Under the Medicare Shared Savings Program, 37% of accountable care organizations saved enough money to earn shared savings bonuses.
Also, 66% of ACOs saved Medicare money compared to set spending targets or benchmarks. Both of these numbers are increases from previous years, according to data from the Centers for Medicare and Medicaid Services that was released by the National Association of ACOs.
WHY THIS MATTERS
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ACOs collectively saved Medicare $1.7 billion last year alone. The savings were $739 million after accounting for shared savings bonuses and collecting shared loss payments.
The data shows the MSSP program has continued to lower the rate of Medicare spending, which points to the strength of accountable care organizations as payment models for healthcare, NAACOS said.
ACOs are the dominant value-based care program in Medicare. There were 10.1 million beneficiaries who were cared for by 548 different shared savings program ACOs in 2018, and ACOs were given an average quality score of almost 93%.
ACOs that joined the program in 2016 or 2017 improved their measure of performance by an average of 27% in 2018. ACOs in their second contract period generally saved more than twice as much per beneficiary compared to ACOs in their initial contract period, showing savings increases over time.
ACOs that received shared savings payments had decreases in inpatient, emergency room, and post-acute care spending and utilization, according to CMS Administrator Seema Verma. ACOs in shared savings-only and risk-based models showed reductions in spending per beneficiary relative to their benchmarks.
The CMS data compared the year's spending to pre-set spending targets for all 2018 MSSP ACOs.
THE LARGER TREND
In December 2018, CMS forced ACOs to take on financial risk sooner to remain in MSSP.
CMS said at the time the rule was issued that the expected savings to Medicare would be $2.9 billion over 10 years.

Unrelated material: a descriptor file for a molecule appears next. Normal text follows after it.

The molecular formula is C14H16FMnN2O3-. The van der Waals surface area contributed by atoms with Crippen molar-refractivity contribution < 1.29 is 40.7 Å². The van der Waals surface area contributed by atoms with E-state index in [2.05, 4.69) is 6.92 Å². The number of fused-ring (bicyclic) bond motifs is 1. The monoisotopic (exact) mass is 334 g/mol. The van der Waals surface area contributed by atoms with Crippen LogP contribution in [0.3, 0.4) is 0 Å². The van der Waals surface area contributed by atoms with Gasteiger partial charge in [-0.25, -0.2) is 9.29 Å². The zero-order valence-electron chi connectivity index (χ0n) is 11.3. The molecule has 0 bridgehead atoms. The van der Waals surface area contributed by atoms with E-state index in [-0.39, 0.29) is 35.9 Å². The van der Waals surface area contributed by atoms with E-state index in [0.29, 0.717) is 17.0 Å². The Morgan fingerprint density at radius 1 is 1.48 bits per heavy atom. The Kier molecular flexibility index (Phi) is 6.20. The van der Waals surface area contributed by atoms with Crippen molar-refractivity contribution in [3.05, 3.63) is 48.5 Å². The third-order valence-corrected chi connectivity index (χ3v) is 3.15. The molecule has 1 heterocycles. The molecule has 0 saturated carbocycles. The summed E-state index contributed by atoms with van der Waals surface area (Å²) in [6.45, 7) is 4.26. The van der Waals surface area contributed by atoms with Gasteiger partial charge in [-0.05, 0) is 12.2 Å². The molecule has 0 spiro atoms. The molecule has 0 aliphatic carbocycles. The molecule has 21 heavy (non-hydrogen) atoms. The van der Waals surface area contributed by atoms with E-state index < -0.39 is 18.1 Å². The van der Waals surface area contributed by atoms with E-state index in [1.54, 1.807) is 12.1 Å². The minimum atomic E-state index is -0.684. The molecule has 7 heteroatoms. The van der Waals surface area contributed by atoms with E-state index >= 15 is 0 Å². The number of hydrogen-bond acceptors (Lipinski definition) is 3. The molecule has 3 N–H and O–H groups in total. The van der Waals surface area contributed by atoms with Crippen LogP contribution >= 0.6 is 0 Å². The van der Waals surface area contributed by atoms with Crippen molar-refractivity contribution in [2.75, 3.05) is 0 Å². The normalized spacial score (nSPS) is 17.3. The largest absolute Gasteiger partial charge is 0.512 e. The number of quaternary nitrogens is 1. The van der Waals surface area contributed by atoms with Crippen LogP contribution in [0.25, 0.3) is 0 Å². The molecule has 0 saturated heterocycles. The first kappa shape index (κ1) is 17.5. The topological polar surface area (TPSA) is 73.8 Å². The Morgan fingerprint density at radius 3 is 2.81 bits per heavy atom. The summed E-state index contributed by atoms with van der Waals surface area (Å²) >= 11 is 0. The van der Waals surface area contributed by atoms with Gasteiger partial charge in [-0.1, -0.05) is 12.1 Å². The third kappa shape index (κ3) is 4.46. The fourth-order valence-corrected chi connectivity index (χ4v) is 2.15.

Because of this, fewer ACOs joined the Medicare Shared Savings Program in 2019 than in 2018.
The Medicare Shared Savings Program experienced a decline in ACO participation for the first time since it started in 2012, according to CMS data reported by Health Affairs. Fewer than half the number of new ACOs joined this year compared to the average of all previous years. But the data shows that more ACOs in the program are taking on risk for their performance.
NAACOs says the recent results continue a strong and growing trend of the Medicare ACO program saving money.
Researchers at Harvard University, the Medicaid Payment Advisory Commission and NAACOs have found ACOs are lowering overall Medicare spending by 1-2%, according to NAACOs. That translates to tens of billions of dollars of reduced Medicare spending when compounded annually.
ON THE RECORD
"These numbers put to rest any notion that ACO savings are 'modest' and illustrate the strong performance of the leading Medicare alternative payment model," said Clif Gaus, president and CEO of NAACOS. "Given time, we know ACOs save money and provide benefit for patients and taxpayers."
Max Sullivan is a freelance writer and reporter who, in addition to writing about healthcare, has covered business stories, municipal government, education and crime. Twitter: @maxsullivanlive firstname.lastname@example.org
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